Mean rise in sea level is only part of the story

Image of the month - March 2001

Sea level trend in the Mediterranean for January 1993 to July 2000. (Credits Legos).

All the data now in our possession indicate that sea level is rising across the globe. But the global mean sea level conceals many local disparities. For example, sea level in the Eastern Mediterranean basin has risen significantly in recent years, apparently due to warmer water temperatures (observed by in-situ measurements). But if we look at the Ionian Sea off the tip of Italy, data acquired by Topex/Poseidon in its first seven years of operation show that sea level in fact fell.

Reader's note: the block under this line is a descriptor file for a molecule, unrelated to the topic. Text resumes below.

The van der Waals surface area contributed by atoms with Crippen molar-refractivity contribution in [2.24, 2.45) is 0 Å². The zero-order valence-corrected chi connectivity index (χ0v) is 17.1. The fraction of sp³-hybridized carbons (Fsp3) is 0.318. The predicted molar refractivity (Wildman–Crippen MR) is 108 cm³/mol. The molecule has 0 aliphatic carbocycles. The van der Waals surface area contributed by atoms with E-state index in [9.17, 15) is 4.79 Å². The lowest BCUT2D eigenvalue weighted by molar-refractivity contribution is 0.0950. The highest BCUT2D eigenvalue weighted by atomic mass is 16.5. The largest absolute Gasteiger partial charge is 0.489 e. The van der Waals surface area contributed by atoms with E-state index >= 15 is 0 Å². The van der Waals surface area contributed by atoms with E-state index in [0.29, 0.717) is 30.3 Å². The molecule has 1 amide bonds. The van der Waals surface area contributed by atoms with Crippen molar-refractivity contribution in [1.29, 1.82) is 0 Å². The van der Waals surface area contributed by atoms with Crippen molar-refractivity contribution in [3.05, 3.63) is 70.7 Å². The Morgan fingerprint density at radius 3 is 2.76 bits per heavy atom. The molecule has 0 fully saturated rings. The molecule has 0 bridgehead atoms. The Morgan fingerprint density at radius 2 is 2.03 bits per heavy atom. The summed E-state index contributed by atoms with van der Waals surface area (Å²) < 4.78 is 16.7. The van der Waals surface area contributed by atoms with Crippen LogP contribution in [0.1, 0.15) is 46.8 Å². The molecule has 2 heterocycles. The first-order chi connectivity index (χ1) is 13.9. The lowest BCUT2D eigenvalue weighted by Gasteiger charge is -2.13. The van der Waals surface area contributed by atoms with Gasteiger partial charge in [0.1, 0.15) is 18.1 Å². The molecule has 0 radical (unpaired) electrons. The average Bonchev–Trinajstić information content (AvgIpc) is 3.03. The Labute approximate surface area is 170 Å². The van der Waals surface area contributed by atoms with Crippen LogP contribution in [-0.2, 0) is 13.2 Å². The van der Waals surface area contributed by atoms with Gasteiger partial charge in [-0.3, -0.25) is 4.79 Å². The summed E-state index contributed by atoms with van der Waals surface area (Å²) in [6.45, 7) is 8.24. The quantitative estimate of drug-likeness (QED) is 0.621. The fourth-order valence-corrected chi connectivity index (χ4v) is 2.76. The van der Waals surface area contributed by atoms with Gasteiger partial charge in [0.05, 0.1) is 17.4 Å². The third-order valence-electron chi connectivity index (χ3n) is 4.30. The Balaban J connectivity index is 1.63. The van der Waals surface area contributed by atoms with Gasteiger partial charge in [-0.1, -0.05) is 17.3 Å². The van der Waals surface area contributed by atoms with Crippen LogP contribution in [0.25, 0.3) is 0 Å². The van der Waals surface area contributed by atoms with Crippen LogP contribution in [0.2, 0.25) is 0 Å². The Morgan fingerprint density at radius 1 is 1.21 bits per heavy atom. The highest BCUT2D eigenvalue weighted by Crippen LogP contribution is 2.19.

Topex/Poseidon has supplied scientists with a long-term series of data of exceptional quality for the study of global sea level variations. However, this signal is very weak (about 1-2 mm/year) and we must take great care in interpreting results and monitoring instrument drifts. We also need to acquire altimetry data covering several decades to minimize measurement uncertainties. One of the goals of the Jason-1 satellite is to observe sea level variations with millimeter accuracy.